The trouble is that some evidence suggests that union rules may end up protecting the minority of officers who are the subject of most misconduct complaints from the public. Police misconduct data collected by the Cato Institute confirm that only “around one percent of all police officers commit misconduct in a given year.” Before he killed George Floyd, Minnesota police officer Derek Chauvin had 18 complaints against him, was involved in three shootings (one fatal), and had received two letters of reprimand for misconduct. However, under contractual rules, some of which push decision-making authority outside the department to arbitrators, it is often hard to discipline or fire an officer like Chauvin, even with multiple charges of misconduct. A 2017 investigation by the Washington Post found that 45 percent of Washington, D.C. officers fired for misconduct were rehired on appeal, as were 62 percent of those fired in Philadelphia and 70 percent of those fired in San Antonio. Based on a review of 36 police departments, the study concluded that “just under one quarter of all officers fired for misconduct are rehired, often by arbitrators, on appeal.” Critics of police unions in turn claim that, by shielding those guilty of misconduct, the unions serve to undermine police-community relations. 

The size of a police force may have contradictory effects. Larger police forces may help reduce crime (as some studies suggest) and encourage trust in the police. Alternatively, larger and more active police forces may generate more friction between police and the public, which can be a source of public mistrust of or lack of confidence in the police. Hiring more officers may encourage more bad policing, as departments wind up considering candidates with lower qualifications and more prone to misconduct. Social scientists have yet to arrive at firm conclusions on these complex questions.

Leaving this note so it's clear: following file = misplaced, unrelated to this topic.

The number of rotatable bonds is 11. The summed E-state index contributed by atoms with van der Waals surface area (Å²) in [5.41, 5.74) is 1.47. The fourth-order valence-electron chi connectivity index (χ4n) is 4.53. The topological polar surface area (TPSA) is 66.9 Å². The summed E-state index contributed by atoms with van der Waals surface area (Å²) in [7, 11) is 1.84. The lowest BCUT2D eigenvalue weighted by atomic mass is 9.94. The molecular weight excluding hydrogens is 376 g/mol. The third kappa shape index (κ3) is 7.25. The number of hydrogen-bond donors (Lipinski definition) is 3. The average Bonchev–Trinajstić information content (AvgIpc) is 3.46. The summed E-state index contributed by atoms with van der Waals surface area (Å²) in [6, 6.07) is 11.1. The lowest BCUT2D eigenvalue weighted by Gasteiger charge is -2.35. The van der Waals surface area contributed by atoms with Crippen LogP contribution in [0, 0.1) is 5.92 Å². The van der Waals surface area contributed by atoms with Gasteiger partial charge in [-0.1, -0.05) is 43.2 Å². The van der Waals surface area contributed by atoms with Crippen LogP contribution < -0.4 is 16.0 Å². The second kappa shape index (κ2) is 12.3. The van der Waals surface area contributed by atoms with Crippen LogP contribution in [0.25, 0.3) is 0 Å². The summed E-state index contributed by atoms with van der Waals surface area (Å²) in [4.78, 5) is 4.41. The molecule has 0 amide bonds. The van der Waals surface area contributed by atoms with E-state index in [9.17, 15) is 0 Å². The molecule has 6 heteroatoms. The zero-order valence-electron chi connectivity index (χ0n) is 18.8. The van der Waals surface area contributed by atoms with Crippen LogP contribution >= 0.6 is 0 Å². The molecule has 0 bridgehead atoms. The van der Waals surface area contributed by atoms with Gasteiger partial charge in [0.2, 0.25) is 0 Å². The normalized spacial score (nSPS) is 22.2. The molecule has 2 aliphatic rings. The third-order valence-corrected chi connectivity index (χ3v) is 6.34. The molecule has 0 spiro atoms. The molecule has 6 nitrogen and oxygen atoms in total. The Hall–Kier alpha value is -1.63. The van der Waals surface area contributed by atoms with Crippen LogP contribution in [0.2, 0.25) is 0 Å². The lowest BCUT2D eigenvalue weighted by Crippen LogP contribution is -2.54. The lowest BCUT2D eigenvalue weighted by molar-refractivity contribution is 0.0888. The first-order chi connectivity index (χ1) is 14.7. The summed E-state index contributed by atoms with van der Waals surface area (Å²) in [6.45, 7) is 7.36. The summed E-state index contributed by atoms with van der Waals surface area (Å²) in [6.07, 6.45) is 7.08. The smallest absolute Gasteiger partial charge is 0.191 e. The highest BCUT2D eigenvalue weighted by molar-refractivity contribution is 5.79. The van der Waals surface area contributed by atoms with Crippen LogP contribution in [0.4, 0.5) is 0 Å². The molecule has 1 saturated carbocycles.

Recent scholarly research has examined whether jurisdictions with collective bargaining see more police misconduct or violence against civilians. A few papers find a causal relationship, while others do not. One study provided quasi-experimental evidence that the introduction of collective bargaining for police in Florida increased police misconduct. This paper found a 40 percent rise in misconduct in sheriffs’ offices in Florida after collective bargaining was instituted in 2003, compared with police departments that have been able to unionize since 1968. Another working paper found that the introduction of collective bargaining is associated with more police killings of non-white civilians. It suggests that collective bargaining for law enforcement can explain about 10 percent of nonwhite civilian deaths by police from 1959 to 1988. However, a third working paper finds no relationship between collective bargaining and police misconduct, noting that, while police unions do reduce civilian oversight and increase protections for officers, these effects do not yield more misconduct.